SPECQ Damien

Researcher in subseasonal-to-seasonal climate predictability

Research group in large-scale meteorology and climate (GMGEC)
PASTEL team (Seasonal predictability and teleconnections)

CNRM, Université de Toulouse, Météo-France, CNRS
42, Av. G. Coriolis
31057 Toulouse Cedex 1, France

Tél. +33 (0) 5 61 07 93 34

E-mail : damien.specq@meteo.fr


  • Subseasonal (S2S) and seasonal forecasting with coupled climate models
  • Analysis of teleconnections and other sources of predictability, with specific interest on tropical climate variability and its impacts
  • Ensemble forecast correction, calibration and downscaling with statistical methodes
  • Forecast verification



  • Phd thesis
    Supervised by Lauriane Batté and Michel Déqué. Defence date : 6 November 2020
    Title: Predictability of heavy precipitation at the subseasonal timescales in the southwest tropical Pacific
    Available here


  • Master’s degree "Water, Air, Pollution, Energy", Université Paris-Saclay and Université Pierre et Marie Curie, Paris, France
  • Exchange semester at Columbia University (New York), Department of Earth and Environmental Sciences
  • Research internship, Institut de Recherche pour le Développement, Nouméa (New Caledonia)
    Supervised by Christophe Menkes, Jérôme Lefèvre and Gilles Bellon
    Title: Diurnal cycle over New Caledonia in warm season (November-April) : influence of Madden-Julian oscillation and weather regimes. Available here.


  • Ecole polytechnique, master’s degree in engineering



  • Specq, D., L. Batté (2022). Do subseasonal forecasts take advantage of Madden-Julian oscillation windows of opportunity? Atmospheric Science Letters, https://doi.org/10.1002/asl.1078


  • Ardilouze, C., D. Specq, L. Batté, C. Cassou (2021). Flow dependence of wintertime subseasonal prediction skill over Europe. Weather and Climate Dynamics, https://doi.org/10.5194/wcd-2-1033-2021


  • Specq, D., L. Batté (2020). Improving subseasonal precipitation forecasts through a statistical-dynamical approach: application to the southwest tropical Pacific. Climate Dynamics, https://doi.org/10.1007/s00382-020-05355-7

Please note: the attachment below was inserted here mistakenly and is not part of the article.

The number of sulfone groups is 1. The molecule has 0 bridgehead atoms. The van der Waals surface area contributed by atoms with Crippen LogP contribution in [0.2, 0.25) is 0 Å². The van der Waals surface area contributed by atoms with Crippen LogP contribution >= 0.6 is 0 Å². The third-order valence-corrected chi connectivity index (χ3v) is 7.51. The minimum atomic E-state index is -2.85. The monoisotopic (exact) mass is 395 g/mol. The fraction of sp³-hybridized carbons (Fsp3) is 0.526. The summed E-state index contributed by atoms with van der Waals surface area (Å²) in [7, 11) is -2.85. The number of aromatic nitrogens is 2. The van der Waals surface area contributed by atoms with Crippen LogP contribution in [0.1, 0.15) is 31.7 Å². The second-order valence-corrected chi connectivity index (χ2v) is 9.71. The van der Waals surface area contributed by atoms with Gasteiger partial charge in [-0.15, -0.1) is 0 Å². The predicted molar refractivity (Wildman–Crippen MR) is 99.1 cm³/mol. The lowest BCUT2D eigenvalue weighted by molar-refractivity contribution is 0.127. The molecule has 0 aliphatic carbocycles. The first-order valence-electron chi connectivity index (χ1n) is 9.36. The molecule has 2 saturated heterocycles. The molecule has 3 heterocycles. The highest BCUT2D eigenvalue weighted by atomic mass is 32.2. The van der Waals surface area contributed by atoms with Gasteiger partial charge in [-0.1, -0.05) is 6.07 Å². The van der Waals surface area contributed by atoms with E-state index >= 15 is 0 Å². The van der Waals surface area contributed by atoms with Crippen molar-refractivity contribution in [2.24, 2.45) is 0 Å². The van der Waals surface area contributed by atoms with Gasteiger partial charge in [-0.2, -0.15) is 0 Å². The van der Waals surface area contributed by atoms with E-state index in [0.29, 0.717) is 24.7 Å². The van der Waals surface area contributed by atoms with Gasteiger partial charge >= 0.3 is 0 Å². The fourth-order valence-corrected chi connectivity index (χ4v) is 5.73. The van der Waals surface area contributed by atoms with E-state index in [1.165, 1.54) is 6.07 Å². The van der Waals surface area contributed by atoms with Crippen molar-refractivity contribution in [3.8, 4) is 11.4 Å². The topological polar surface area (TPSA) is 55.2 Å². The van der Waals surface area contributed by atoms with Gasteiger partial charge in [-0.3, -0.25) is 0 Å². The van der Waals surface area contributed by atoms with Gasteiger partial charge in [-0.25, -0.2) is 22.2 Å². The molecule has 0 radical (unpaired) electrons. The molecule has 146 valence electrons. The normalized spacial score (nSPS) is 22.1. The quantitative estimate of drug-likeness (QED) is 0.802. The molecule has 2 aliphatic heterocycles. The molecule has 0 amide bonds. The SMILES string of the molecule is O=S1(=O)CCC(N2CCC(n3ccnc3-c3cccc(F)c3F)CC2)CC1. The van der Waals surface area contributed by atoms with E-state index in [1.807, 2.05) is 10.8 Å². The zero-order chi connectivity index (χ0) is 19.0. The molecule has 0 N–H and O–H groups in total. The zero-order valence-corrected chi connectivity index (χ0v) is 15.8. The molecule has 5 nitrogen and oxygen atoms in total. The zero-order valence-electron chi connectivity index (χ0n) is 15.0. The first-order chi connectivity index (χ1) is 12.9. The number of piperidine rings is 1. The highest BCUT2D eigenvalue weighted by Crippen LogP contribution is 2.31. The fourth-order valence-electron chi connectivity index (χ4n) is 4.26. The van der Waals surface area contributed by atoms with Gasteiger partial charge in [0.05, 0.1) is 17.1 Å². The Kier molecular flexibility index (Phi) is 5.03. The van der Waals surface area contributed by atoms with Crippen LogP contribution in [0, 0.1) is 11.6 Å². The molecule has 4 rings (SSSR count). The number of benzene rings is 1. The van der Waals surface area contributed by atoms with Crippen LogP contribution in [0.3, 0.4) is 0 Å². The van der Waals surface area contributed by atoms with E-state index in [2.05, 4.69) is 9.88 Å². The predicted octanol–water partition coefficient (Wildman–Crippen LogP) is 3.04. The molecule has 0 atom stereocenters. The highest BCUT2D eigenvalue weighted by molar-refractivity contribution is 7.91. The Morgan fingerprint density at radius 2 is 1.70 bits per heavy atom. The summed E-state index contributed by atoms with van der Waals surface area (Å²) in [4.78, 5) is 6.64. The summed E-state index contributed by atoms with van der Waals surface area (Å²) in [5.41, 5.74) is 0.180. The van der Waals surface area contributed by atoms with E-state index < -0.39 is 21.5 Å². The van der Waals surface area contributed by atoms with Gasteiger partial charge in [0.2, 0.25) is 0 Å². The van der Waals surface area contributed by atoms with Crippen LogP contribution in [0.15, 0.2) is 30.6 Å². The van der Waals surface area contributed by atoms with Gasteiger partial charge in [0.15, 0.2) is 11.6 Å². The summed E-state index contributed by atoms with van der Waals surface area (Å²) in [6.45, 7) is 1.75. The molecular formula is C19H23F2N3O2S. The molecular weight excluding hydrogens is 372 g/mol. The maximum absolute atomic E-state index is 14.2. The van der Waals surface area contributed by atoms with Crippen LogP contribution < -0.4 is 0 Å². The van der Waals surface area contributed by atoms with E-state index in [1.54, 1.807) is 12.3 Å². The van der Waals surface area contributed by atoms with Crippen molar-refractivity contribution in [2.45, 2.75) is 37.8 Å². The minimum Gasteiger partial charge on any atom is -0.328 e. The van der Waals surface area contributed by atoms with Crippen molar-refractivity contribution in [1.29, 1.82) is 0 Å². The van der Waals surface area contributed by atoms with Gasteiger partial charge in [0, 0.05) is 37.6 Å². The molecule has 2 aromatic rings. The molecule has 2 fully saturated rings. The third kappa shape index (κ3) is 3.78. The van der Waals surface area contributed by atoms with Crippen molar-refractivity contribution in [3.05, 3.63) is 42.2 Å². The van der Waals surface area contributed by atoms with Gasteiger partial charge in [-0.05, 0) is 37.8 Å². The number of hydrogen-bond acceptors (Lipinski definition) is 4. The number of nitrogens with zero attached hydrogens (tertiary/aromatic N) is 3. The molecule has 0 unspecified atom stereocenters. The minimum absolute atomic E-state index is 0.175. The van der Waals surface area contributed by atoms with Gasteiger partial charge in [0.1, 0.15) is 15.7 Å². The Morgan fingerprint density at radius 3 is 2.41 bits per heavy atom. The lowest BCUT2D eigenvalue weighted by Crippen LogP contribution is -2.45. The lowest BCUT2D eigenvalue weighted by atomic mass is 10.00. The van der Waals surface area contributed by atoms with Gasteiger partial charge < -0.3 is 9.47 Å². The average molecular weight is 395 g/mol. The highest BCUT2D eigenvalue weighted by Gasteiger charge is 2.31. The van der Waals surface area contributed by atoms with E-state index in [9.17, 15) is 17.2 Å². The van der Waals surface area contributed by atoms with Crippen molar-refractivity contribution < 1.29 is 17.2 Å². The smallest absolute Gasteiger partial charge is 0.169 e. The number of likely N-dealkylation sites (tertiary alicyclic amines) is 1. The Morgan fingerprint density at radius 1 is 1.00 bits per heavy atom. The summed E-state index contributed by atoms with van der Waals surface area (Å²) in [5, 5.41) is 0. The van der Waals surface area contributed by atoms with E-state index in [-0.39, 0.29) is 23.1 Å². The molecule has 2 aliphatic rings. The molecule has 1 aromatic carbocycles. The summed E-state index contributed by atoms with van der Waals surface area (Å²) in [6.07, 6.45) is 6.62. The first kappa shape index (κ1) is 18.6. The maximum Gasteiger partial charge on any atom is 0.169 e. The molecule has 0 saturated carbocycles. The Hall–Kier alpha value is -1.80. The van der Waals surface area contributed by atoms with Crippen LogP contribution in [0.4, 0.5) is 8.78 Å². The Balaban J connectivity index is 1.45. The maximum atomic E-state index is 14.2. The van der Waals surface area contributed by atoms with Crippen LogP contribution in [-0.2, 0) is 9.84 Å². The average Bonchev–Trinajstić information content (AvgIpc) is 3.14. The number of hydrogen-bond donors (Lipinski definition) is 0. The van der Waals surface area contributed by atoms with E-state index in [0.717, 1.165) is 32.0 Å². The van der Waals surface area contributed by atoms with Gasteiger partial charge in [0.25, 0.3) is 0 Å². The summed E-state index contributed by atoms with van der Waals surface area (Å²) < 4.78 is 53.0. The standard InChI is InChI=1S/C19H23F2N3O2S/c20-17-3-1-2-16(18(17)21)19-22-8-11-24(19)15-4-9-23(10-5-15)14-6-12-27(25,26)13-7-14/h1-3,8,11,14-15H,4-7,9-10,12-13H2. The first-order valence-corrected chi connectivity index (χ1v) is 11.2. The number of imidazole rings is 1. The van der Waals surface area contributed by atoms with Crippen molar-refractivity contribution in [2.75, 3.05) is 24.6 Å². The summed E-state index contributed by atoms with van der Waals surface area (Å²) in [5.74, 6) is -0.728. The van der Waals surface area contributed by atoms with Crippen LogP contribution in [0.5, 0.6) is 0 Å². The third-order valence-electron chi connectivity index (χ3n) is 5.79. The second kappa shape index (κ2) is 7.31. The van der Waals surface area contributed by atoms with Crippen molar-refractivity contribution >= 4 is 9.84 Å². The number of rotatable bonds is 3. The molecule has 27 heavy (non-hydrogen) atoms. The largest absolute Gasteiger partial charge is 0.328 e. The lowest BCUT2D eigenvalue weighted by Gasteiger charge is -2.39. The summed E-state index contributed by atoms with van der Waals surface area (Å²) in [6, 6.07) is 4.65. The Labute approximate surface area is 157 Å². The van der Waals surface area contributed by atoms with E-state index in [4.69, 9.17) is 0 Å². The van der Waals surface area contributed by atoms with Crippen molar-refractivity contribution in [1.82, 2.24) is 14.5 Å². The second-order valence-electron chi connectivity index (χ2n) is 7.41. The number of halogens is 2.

• Specq, D., L. Batté, M. Déqué, C. Ardilouze (2020). Multimodel forecasting of precipitation at subseasonal timescales over the southwest tropical Pacific. Earth and Space Science, https://doi.org/10.1029/2019EA001003
  • Specq, D., G. Bellon, A. Peltier, J. Lefèvre, C. Menkes (2020). Influence of subseasonal variability on the diurnal cycle of precipitation on a mountainous island: the case of New Caledonia. Monthly Weather Review, https://doi.org/10.1175/MWR-D-19-0177.1

 Oral presentations


  • Contribution to the "Challenge to improve S2S predictions using Artificial Intelligence". WMO S2S Prediction Project Monthly Webinar, online, january 2022


  • Do subseasonal forecasts take advantage of windows of opportunity for heavy precipitation?. WMO S2S Prediction Project Monthly Webinar on Predicting Extreme Weather, online, september 2021
  • A statistical-dynamical approach to improve subseasonal precipitation forecasts: application to the southwest tropical Pacific. EGU General Assembly, vEGU21: Gather Online, april 2021


  • Subseasonal predictability of heavy precipitation in the southwest tropical Pacific in relation with the Madden-Julian Oscillation. International Meeting on Statistical Climatology, Toulouse (France), june 2019
  • Forecasting heavy precipitation at the subseasonal timescales: application to the southwest tropical Pacific. EGU General Assembly, Vienna (Austria), april 2019
  • Benefits of a multimodel approach for forecasting precipitation over New Caledonia. Workshop on predictability, dynamics and applications research using the TIGGE and S2S ensembles, ECMWF, Reading (United Kingdom), april 2019

No one shall be held responsible, scientifically or otherwise for the content of these pages / articles, but the authors themselves and in no way the responsibility of the CNRM.